Russian athletes suspect fraud after ‘fake IAAF officers’ took doping samples in Kenya
Russian track and field athletes may have become victims of scammers, after suspicious people posing themselves as doping control officers tested them at the training camp in Kenya.
The athletes suspect that the fake officers planned to use fabricated failed doping tests in an attempt to seek financial reward.
“On March 12 a group of people who introduced themselves as members of IDTM, a global network of Doping Control Officers, came to us to take doping tests,” Andrey Savin, the husband and coach of Russian 800-meter runner Ksenia Savina, told Match TV.
“Several aspects of their work looked very suspicious to us. First of all, an IDTM card was shown on a phone, no originals were demonstrated to us.
“Secondly, the doping collection procedure was carried out in an inappropriate way, my wife’s doping probe was shaken by an officer which is unacceptable,” he added.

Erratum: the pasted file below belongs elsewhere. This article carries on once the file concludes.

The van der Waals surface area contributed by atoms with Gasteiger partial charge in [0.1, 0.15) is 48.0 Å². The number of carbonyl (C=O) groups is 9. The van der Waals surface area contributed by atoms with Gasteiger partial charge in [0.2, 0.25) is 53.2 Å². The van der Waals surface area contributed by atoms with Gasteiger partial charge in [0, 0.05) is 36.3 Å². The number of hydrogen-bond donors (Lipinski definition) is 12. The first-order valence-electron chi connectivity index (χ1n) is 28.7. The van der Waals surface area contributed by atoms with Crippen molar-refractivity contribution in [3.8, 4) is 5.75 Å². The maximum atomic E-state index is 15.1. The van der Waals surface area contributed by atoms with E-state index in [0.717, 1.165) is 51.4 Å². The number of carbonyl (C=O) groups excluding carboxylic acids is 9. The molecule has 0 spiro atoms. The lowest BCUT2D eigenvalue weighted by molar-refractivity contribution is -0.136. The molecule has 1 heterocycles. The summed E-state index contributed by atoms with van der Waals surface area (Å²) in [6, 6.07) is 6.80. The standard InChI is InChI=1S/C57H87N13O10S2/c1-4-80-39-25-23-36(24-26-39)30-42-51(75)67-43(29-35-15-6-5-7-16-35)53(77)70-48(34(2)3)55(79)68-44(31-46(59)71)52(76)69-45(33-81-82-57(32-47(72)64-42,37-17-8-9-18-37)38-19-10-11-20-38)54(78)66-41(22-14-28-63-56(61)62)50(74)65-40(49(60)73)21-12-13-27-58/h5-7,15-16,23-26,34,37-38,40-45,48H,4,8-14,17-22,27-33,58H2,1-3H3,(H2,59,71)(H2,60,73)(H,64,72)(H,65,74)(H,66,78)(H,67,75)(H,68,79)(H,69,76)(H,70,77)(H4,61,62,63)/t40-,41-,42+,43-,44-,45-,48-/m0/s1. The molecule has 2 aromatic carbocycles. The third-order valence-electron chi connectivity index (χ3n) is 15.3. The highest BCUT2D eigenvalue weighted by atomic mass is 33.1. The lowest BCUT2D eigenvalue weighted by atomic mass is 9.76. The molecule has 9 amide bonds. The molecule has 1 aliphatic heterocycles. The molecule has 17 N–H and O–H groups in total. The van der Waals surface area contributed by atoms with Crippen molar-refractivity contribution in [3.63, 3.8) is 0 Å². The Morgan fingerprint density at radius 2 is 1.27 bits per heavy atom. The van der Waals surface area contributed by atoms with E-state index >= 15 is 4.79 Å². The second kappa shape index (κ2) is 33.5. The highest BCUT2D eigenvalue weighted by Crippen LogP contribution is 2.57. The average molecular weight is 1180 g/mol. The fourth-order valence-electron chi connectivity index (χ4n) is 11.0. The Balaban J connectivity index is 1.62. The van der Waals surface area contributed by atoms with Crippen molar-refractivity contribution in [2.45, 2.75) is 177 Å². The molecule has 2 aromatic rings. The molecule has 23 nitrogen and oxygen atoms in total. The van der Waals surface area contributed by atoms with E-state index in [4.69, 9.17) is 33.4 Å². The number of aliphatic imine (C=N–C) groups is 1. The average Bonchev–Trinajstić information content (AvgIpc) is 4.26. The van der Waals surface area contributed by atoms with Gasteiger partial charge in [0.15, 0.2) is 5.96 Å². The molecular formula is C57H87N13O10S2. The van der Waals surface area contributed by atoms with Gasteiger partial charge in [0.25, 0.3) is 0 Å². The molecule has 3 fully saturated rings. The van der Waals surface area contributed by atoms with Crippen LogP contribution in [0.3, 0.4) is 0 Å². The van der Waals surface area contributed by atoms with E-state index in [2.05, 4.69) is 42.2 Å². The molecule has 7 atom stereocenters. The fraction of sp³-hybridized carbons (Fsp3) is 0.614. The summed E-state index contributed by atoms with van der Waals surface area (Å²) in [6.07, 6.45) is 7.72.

Savin also noted that the athletes couldn’t refuse undergoing doping control procedure as, according to IAAF rules, “failure to comply with a request to provide a sample may result in sanction being imposed by IAAF.”
“We took pictures of all the documents and sent them to the IAAF and ADAK [Anti-doping agency of Kenya]. The Kenyan body said the man [who had taken doping tests] is unfamiliar to them adding they were unaware of any sanctioned doping controls. IAAF said they made requirements regarding the case to other doping-related bodies,” he added.
In a statement released by the ADAK, the body confirmed it received multiple complaints regarding illegal doping tests held by unauthorized doping officers in Kenya.
“Our attention has been drawn to complaints from some athletes and individuals masquerading as ADAK or International Association of Athletics Federations (IAAF) Sample Collection Personnel (SCPs) operating within the country,” the statement reads.
ATTENTION: PRESS RELEASE ON FAKE SAMPLE COLLECTION OFFICERS. Read below our statement on the emergence of individuals masquerading as Sample Collection Personnel from ADAK #StayCleanWinRightpic.twitter.com/HcJuPQpnP6— Anti-Doping Kenya (@ADAK_KE) March 14, 2018
“We are reliably informed that the individuals are using the sample collection process as a conduit for reasons yet to be established.”
ADAK outlined that all SCPs are required to “appropriately introduce themselves to athletes before collecting any sample” and show their identification cards issued by the anti-doping agency.